Imagine you’re back in high school for one second, maybe attending a homecoming game, and out comes the marching band. The band leader is heading up the procession, but right behind him is the Tuba section.
Now imagine there is a museum dedicated to only one musical instrument, and that instrument is the Tuba.
Standing in front of this small, unassuming house, you see the sign indicating you have indeed arrived at the famous Vincent and Ethel Simonetti Historic Tuba Collection and eagerly await your entrance.
Here lives a historic collection dedicated to only one musical instrument: the Tuba. “What?” you might say. Or, “The Tuba? Really?” Yes, you heard that right. Durham, North Carolina, is where the Vincent and Ethel Simonetti Historic Tuba Collection lives, and it’s like nothing you’ve ever seen or imagined. An entire house filled to the rafters (literally) with Tubas from the world over dating back to the early 1800s. Not something you see every day.
Never having visited Durham, I came across this phenomenal site while researching cool and unusual things to do and see. So, imagine my surprise when I discovered an immense, historic Tuba collection of these seemingly obscure, incredible instruments.
Vincent Simonetti is the curator, and interviewing him was one of the highlights of my trip to Durham. Expanding on a brief history of the Tuba, he talked about how the museum came about, and in particular, how while there are plenty of museums for musical instruments, the Vincent and Ethel Simonetti Historic Tuba Collection is the only one of its kind in the world dedicated to a single instrument.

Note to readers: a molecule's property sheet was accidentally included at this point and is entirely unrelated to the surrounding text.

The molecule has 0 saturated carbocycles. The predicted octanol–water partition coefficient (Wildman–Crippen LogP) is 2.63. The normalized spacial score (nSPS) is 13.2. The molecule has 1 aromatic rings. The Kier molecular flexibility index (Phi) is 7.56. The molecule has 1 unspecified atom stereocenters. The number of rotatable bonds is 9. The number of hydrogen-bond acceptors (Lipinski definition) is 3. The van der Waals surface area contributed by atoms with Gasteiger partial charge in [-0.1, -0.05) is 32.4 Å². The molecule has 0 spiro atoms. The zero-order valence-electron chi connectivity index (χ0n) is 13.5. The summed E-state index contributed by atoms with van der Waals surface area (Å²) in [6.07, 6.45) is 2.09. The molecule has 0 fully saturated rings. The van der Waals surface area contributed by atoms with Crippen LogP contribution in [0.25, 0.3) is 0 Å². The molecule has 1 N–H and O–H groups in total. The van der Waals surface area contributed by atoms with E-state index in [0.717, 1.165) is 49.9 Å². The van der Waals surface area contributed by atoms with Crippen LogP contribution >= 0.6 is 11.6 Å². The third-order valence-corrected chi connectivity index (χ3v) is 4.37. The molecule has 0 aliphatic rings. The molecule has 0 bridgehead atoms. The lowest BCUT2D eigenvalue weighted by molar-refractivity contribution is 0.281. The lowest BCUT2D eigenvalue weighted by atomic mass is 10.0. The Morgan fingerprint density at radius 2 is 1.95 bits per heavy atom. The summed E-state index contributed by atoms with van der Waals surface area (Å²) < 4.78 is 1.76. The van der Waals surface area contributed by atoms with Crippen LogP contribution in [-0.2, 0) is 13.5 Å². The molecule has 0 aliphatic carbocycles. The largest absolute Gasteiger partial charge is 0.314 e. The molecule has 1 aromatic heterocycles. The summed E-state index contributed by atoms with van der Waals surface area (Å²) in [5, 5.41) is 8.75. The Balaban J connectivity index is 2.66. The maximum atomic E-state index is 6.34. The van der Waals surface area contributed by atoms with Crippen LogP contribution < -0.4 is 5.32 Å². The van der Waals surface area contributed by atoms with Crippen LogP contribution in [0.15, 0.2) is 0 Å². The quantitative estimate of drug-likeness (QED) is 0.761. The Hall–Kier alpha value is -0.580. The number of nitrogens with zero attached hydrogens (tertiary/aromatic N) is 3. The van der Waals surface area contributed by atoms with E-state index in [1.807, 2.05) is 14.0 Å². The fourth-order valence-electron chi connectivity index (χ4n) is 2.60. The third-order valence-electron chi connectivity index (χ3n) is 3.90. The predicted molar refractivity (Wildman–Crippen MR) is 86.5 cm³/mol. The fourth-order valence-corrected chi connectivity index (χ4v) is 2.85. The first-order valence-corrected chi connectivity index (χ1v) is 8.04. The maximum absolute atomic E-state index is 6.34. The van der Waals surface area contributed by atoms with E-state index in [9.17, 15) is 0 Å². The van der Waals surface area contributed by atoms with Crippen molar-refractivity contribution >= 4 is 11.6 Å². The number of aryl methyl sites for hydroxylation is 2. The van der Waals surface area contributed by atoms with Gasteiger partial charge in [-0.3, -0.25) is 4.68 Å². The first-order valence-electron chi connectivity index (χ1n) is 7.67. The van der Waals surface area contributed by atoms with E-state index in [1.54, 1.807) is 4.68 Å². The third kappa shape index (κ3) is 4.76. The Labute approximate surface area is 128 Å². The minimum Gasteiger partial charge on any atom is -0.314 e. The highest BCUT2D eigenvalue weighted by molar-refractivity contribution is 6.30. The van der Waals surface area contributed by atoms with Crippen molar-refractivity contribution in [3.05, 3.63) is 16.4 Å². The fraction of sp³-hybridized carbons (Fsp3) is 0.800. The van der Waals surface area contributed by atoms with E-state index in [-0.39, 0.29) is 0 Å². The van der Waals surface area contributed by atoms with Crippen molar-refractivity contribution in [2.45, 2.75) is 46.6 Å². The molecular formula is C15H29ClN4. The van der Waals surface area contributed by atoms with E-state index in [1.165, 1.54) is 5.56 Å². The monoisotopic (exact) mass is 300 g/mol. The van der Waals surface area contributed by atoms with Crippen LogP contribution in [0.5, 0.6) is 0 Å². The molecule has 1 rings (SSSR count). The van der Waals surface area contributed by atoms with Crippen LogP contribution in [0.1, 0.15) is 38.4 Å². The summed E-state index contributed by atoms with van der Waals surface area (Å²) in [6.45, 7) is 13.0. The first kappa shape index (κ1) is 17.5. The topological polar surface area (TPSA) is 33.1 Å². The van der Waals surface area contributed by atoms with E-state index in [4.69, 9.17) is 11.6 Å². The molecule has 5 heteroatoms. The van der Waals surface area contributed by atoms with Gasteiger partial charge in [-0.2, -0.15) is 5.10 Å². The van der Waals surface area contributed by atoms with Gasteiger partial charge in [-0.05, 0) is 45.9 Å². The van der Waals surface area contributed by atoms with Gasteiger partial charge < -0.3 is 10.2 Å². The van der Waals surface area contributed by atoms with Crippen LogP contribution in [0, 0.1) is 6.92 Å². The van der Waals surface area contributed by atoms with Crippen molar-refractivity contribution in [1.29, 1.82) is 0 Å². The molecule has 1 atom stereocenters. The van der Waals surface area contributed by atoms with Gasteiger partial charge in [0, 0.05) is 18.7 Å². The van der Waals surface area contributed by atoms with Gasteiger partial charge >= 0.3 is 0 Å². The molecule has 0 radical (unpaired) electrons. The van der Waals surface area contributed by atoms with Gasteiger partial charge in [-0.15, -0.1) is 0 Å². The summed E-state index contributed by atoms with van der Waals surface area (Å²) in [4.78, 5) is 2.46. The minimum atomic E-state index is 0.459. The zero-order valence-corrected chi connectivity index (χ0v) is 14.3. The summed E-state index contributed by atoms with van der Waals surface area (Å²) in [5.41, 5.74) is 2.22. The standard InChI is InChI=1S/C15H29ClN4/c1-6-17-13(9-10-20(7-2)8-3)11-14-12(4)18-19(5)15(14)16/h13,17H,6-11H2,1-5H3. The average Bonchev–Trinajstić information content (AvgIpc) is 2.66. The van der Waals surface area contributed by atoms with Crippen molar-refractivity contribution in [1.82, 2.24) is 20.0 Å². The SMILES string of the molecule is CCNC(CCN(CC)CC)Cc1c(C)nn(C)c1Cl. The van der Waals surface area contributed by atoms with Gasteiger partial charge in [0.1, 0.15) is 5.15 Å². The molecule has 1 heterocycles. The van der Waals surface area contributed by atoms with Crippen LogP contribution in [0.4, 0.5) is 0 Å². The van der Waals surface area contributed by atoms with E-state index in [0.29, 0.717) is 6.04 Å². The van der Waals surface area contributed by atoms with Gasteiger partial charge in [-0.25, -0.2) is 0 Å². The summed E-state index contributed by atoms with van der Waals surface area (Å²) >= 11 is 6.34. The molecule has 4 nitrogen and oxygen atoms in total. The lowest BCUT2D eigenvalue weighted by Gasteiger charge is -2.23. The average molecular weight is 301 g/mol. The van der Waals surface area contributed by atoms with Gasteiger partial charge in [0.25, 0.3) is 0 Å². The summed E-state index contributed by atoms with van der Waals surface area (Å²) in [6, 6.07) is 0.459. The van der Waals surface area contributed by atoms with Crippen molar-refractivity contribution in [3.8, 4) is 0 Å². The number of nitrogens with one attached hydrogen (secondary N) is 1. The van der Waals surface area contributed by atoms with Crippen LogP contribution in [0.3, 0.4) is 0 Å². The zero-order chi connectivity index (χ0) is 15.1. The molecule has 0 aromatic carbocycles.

Wandering from room to room, listening to how each piece was acquired, from whom, where it originated, and even what the intricate engravings on the horn mean, it’s an educational experience from the beginning, representing the history and development of the various members of the Tuba family.
Types of Instruments
Known by several names due to their shape and sound, Tubas can also be known as Sousaphones (the giant ones), BBb Tubas, CC Tubas, EEb Tubas, Euphoniums (compensating and non-compensating), Marching Tubas, Marching Mellophones, and last but not least, the St. Petersburg Tuba. They can range in price from around $2000 to more than $15,000. I certainly had no idea Tubas had this many family members and was this varied, not to mention costly. Information like this is one of the reasons I love to go to unusual places and learn new things, in which case this definitely qualifies as unique. I have a newfound respect for Tuba players or anyone who aspires to be one.
The Tuba Exchange
Simonetti began his Collection with a Cerveny Helicon dating from around 1910, which he found in Boston in 1965 during his tenure as a Tuba player in the Russian Folk Ballet Troupe for the Moyseev Ballet Company. And so it began, though most of the Collection was acquired during the time he owned the Tuba Exchange, which he founded with his wife in 1984.
The idea behind the Exchange was to provide instruments to children and schools that couldn’t afford them. A very worthy cause, if for no other reason than to allow the kids to experience the joy of learning how to play an instrument.
Even though he and his wife sold the Tuba Exchange in 2011, they still retain ownership of the actual Collection, intending to develop it to be more accessible to the public. Currently, the Collection is open to the public from 3 pm to 5 pm on Tuesdays and Thursdays and is limited to 15 people at a time.
Visiting and experiencing this Collection will take Tuba players, aspiring players, and attendees of the homecoming game everywhere, back to their days of marching band and the glories of being the big dog heading up the band, as it should be.